The writers of the first creation story in Genesis have gone to great lengths to put God in relationship with tohu wabohu – chaos. If chaos was so important to them in understanding God then I believe we need to understand it as important to us. After all much like the Babylonian creation story, the Enuma Elish, in our creation story, the only thing from which God has to form the things of this world is tohu wabohu – chaos. Ultimately, it is an ordered chaos, but chaos none-the-less. So even in our creation story the universe is created out of chaos.
Don’t we see it every day? As much as we’d like our lives to be ordered, they really aren’t. Life throws curves at us that we could have never predicted. In my life, among other things, I have found a dead friend, stopped someone from committing suicide, been divorced, been unemployed, wondered where I'd get food for my kids to eat and even struggled with depression. My parents are with us today. Do you think when that young couple had their first baby boy they could have imagined his life would be so chaotic at times?
Now I just use me as an example. We all have experienced the tohu wabohu of this life. They don’t have to be major events like finding a dead friend; even the small moments of chaos are enough to point to the tohu wabohu of the world. But here is the rather odd thing to think about…God designed it that way.
My first reaction to that thought was “how dare God!” Do you mean that this life was designed so that chaotic events like slavery, the invasion of Native American land, the Holocaust, and 9/11 could happen? How dare God! But then I had to learn to hear that question differently. Think back to our brief discussion on Chaotic and Ordered systems. Of the two systems, which one was capable of handling a change to the system but still function? The so-called chaotic system was… Do you mean that this life was designed so that chaotic events like slavery, the invasion of Native American land, the Holocaust, and 9/11 could happen? Yes.
It was designed so that they could happen. It had to be. In giving us freedom of choice God knew that humanity was being gifted with a terrible power and responsibility, and that some would abuse that power – God knew that Holocausts would happen. If God had designed an ordered system, like the laptop computer, Holocausts would have resulted in total, everlasting pandemonium – perminate and real chaos. In God’s infinite wisdom, however, God designed a world that was ordered tohu wabohu. It is part of what we are just learning in Chaos Theory. It is precisely the chaos that allows a system, God’s creation, to respond to sever changes to the system. God’s creation is able to respond to real chaos, without being destroyed. The chaos of this world seems to be necessary.
We need to trust God’s resilient system of ordered tohu wabohu. After all, when finished creating it, God called it exceedingly good. We have to stop insisting on working out of the same old systems. They are not resilient enough for the complexities of the world God created. Ordering things based on the way they have always been done or on a set of specific rules or on cultural expectations can be a very dangerous thing. God created a flexible universe precisely by ordering the tohu wabohu, not destroying it. I can’t help but wonder if it was more than just designing a system that could respond to change. Maybe it also is a God made design that makes us more dependent on God, more dependent on faith. If the world was completely ordered and we knew what to expect around every corner…who would need God? There would be no need for faith.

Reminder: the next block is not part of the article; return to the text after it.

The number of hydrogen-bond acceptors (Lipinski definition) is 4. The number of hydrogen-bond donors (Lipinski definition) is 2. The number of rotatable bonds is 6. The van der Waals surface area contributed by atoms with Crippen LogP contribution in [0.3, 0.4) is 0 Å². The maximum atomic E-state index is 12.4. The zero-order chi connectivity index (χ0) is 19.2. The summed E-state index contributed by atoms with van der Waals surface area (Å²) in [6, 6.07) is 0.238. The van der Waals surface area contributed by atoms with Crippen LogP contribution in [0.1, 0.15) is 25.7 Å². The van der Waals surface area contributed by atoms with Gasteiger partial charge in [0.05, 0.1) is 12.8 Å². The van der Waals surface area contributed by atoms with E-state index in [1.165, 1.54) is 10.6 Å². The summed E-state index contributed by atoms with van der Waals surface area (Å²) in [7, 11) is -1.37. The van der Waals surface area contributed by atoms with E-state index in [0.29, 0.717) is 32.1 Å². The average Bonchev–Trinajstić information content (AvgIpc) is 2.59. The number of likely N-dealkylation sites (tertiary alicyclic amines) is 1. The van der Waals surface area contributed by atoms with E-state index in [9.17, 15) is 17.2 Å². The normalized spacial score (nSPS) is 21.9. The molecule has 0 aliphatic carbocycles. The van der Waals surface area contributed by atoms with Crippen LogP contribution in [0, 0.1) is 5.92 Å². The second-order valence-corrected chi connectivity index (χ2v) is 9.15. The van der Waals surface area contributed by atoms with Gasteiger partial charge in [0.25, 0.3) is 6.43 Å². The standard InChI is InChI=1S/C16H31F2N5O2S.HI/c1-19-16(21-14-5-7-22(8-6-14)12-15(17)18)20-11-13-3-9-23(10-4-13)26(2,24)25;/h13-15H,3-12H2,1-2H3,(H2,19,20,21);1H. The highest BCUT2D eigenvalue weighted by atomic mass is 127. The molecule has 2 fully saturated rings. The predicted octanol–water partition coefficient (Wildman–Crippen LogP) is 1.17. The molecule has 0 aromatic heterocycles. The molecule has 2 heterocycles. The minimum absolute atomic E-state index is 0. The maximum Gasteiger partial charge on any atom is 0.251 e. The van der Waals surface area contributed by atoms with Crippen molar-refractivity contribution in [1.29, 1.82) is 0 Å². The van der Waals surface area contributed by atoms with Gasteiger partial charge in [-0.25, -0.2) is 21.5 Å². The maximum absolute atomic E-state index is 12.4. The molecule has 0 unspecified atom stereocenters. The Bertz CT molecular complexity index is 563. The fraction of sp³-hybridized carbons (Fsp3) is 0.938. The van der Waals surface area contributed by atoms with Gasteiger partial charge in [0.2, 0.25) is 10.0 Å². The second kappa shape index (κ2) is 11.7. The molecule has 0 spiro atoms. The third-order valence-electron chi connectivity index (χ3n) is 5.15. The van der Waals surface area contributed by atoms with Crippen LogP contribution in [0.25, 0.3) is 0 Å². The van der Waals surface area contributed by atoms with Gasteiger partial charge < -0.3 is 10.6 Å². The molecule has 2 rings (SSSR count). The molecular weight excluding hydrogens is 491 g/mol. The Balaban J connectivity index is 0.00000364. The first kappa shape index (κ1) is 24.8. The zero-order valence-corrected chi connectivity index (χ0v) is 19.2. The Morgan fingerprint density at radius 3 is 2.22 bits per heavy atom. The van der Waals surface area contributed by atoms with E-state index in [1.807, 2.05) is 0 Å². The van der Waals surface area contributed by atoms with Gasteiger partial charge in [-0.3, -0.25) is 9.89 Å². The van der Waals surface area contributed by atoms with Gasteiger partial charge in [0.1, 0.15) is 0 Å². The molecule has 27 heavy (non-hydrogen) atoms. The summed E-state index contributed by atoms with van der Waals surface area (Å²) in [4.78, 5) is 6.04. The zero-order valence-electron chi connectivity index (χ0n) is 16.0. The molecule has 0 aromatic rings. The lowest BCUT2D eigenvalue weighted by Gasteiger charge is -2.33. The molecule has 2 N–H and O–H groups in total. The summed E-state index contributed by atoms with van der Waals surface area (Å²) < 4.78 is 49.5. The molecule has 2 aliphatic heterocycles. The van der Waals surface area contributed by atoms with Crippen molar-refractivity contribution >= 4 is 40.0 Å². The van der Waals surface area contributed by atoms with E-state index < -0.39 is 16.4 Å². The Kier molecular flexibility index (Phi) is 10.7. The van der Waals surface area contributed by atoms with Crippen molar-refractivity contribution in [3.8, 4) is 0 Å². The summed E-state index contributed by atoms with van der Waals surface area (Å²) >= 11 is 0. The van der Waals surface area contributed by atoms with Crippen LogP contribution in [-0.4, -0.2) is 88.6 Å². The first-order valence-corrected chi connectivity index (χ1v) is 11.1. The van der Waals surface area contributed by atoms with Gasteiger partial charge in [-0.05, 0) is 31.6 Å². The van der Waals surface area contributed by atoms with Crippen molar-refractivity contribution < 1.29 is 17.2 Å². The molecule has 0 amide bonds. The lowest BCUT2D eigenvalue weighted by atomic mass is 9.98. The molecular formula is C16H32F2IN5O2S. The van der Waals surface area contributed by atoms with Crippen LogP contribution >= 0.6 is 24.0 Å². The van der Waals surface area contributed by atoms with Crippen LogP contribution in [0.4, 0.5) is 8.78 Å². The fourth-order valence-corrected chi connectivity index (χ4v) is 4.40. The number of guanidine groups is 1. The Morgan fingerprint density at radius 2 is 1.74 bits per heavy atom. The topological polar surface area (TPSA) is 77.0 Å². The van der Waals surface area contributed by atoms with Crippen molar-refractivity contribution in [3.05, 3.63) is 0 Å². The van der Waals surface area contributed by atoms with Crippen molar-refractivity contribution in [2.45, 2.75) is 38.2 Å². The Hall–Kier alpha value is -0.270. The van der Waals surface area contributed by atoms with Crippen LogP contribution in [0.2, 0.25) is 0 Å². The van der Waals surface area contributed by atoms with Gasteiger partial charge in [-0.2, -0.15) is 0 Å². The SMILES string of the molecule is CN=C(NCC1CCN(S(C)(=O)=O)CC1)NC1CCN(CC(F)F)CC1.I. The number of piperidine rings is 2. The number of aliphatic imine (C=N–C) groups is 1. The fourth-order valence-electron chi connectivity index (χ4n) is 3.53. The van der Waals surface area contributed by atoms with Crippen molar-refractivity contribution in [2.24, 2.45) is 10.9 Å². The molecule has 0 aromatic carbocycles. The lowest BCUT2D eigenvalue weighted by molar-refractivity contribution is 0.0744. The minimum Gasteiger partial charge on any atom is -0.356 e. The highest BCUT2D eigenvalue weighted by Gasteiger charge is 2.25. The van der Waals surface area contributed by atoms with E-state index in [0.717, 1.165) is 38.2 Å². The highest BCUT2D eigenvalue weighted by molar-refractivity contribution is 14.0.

If you watch from a bridge as a leaf floats down the stream, you may see it trapped by a small whirlpool, whirl around a few times, and escape, only to be trapped again further down the stream. Trying to guess what will happen to the leaf is as futile as trying to insist on keeping things the way they have always been. You see, the tiniest shift in the leaf's position can completely change its future course. The same is true with us. It is something that Chaos Theory points out for us. Small changes lead to bigger changes later. This behavior is the signature of chaos and chaos, tohu wabohu, is the stuff from which the universe was created. Small changes are unavoidable. Small changes necessarily lead to bigger changes. So why do we resist it so hard? It is a God given design that works for our own benefit. It allows us to react to and survive changes to the system that happen in life. It encourages us to be active parts of the continuing creating of God.
We need to be willing to change, to respond to the chaotically changing needs of the world around us. Even the smallest change can, over time, lead to bigger changes. The good news is that God has designed the world to work best that way. Just like the deck of card, we are capable of experiencing an extraordinary amount of change and still remain just as functional as we were in the beginning –it just takes a little faith…not in ourselves, but in God.
Not all change is bad. It can lead us to places beyond our imagination. There is one thing that is true about all change, and maybe it is the thing that holds us back and frightens us. As Lorenz learned in mapping out the Butterfly Effect, we cannot predict where change will take us. That is when the faith comes in. We are fooling ourselves if we think by keeping things the same that we can predict where we are going. Inevitably things will change. Even the smallest change can, over time, lead to bigger changes. So why not trust in God and try something new. Have faith that the system God created is capable of experiencing an extraordinary amount of change and still remain just as functional as it was in the beginning. It will be an amazing journey, if we only learn to trust in God.